Archive for February, 2009
Here is another one from the Q&A file that can be a source of concern for people soon after a rhinoplasty. We were recently asked about vertical lines/shadows showing up after rhinoplasty on either side of the bridge. What was more worrisome for this person was the fact that she was able to feel small gaps when she pressed on the area. Read moreNo comments
Is fluctuating swelling, redness, or bluish discoloration normal a year after Revision Rhinoplasty? Will it go away?
We were recently asked this question by someone who was understandably worried about these persistent symptoms about one year after a revision rhinoplasty. She wondered whether steroid injection would still work at this stage.
While discoloration is admittedly unusual at this stage, the key to this question is fluctuation. If swelling and redness were persistent and not getting better, we would be concerned about a possible low grade infection or chronic inflammatory condition, especially if there were a graft of foreign material placed in the nose. When swelling or discoloration fluctuates between being present and then going away, we are not nearly as concerned. Read moreNo comments
We were recently asked if rhinoplasty is customized to each person because this individual liked her longer nose but wanted a smaller tip and a less droopy appearance. Rhinoplasty absolutely is and should always be individualized to your features, skin type, and specific goals and desires for your nose! Read moreNo comments
Indications for Tip Grafts in Revision Rhinoplasty: the Overshortened Nose, Pollybeak Deformity, Poor Tip Definition, Overresected Nasal Tip, and Loss of Tip Support,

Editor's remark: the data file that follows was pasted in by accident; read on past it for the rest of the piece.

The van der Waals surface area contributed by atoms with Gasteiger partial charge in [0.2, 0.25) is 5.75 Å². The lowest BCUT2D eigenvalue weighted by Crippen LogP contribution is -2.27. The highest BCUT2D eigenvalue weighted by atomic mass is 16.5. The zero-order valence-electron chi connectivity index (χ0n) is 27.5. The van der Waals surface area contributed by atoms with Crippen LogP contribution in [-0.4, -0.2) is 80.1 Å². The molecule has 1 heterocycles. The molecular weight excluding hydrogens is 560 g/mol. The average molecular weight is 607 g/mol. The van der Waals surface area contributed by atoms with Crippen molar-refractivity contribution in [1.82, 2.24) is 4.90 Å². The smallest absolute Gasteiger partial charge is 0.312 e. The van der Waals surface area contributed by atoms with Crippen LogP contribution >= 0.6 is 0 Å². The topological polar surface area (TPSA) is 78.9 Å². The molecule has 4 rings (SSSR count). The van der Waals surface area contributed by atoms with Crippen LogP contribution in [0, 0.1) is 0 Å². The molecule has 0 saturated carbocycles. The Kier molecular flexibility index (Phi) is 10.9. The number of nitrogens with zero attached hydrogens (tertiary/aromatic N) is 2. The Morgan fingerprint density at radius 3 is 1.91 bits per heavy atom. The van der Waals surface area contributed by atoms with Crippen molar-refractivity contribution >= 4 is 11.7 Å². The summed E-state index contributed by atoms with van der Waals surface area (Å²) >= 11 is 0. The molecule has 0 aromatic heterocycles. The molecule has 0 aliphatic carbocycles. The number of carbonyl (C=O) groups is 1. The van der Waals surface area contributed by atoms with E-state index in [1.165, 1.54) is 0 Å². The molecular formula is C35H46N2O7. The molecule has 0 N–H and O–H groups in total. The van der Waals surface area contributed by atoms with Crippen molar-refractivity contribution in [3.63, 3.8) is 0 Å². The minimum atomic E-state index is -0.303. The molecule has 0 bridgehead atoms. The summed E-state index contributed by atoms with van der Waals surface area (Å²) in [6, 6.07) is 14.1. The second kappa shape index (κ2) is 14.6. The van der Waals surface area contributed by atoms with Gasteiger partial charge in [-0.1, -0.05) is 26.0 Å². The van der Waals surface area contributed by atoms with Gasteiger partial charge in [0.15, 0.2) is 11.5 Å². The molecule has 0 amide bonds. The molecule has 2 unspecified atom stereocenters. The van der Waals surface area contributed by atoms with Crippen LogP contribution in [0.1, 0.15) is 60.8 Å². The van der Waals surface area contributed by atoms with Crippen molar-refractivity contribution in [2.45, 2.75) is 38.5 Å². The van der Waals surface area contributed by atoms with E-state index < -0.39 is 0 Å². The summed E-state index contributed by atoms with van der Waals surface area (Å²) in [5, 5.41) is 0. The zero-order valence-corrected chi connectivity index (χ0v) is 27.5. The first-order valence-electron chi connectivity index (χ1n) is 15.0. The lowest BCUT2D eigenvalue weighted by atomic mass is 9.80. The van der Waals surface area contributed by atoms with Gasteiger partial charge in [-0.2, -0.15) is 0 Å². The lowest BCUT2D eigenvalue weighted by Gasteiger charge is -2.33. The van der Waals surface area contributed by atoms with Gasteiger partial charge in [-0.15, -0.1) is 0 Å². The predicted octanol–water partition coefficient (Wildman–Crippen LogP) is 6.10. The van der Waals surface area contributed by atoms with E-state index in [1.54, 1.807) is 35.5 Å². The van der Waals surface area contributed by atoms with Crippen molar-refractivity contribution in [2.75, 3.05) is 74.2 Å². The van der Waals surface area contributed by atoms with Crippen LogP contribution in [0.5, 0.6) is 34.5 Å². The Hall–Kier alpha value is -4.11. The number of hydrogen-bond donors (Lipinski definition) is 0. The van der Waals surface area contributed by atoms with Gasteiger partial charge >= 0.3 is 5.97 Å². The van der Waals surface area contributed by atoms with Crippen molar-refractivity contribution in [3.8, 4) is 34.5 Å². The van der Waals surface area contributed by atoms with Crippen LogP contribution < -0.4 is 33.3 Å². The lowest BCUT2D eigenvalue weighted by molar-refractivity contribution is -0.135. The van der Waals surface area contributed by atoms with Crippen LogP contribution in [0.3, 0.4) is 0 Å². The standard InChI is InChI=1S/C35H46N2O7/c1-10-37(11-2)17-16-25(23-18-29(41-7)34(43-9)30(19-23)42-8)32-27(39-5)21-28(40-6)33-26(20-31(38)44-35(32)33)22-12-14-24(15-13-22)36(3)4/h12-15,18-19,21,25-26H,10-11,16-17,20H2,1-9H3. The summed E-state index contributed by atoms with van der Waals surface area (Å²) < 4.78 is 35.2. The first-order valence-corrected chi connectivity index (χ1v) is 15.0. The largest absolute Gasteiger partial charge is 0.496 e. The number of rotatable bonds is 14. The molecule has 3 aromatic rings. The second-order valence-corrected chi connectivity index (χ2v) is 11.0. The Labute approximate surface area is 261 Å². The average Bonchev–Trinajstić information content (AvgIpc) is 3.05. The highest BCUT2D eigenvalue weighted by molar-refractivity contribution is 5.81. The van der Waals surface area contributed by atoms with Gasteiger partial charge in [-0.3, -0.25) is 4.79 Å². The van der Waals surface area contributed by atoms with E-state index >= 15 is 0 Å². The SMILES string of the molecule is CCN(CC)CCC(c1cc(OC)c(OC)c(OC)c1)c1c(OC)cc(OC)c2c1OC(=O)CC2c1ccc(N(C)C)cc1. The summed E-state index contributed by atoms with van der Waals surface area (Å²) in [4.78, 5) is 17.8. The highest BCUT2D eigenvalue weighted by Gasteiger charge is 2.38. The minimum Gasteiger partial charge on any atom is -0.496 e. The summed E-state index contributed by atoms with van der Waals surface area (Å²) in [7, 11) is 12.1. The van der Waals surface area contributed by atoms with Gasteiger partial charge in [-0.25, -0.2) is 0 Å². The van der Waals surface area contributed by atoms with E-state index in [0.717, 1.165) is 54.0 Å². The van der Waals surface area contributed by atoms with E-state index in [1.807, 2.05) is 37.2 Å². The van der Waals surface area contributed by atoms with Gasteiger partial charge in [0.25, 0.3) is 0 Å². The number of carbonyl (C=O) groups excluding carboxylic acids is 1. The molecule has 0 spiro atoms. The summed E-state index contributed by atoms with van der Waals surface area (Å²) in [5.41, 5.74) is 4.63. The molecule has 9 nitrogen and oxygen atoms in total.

Indications for Tip Grafts in Revision Rhinoplasty
In the revision rhinoplasty patient tip grafts may be necessary if: (1) there is a pollybeak deformity (2) there is an asymmetric tip or nasal bossae (3) there is a poorly defined nasal tip (4) in the overly shortened nose, or (5) there was failure to recognize false tip projection at the time of primary surgery or there was loss of normal tip support mechanisms after primary rhinoplasty. We will explore each of these situations in turn and post representative examples in future blogs. Read moreNo comments
We have been getting numerous questions lately about whether it’s possible to fix an overshortened nose. A large part of our practice is helping people who previously went in for rhinoplasty with a plastic surgeon to fix a specific complaint and did not get what they were hoping for. Of all of these unhappy people, those with over-rotated noses (turned up too much) or over-shortened noses are some of the unhappiest. This is a harder problem to fix but it can most definitely be accomplished.No comments
Facial Plastic Surgeons should be more interested in ethnic rhinoplasty because the number of interested African Americans, East Asians, and Hispanics is rising dramatically! It still represents a minority of most rhinoplasty practices, though. Ethnic rhinoplasty requires a totally different view of aesthetics, principles, and tools to achieve appropriate augmentation and definition. Read moreNo comments
There was a disturbing article regarding news from Australia about an expectant mother who in 2005 was treated in her first week of pregnancy with a botox rival, Dysport, and gave birth to a baby who was deaf and blind. The report goes on to say that the Australian version of the FDA, released documents last month detailing the case including a report from the manufacturer of Dysport which states there may be a “possible” link with the drugs usage during pregnancy and the unfortunate outcome. Read moreNo comments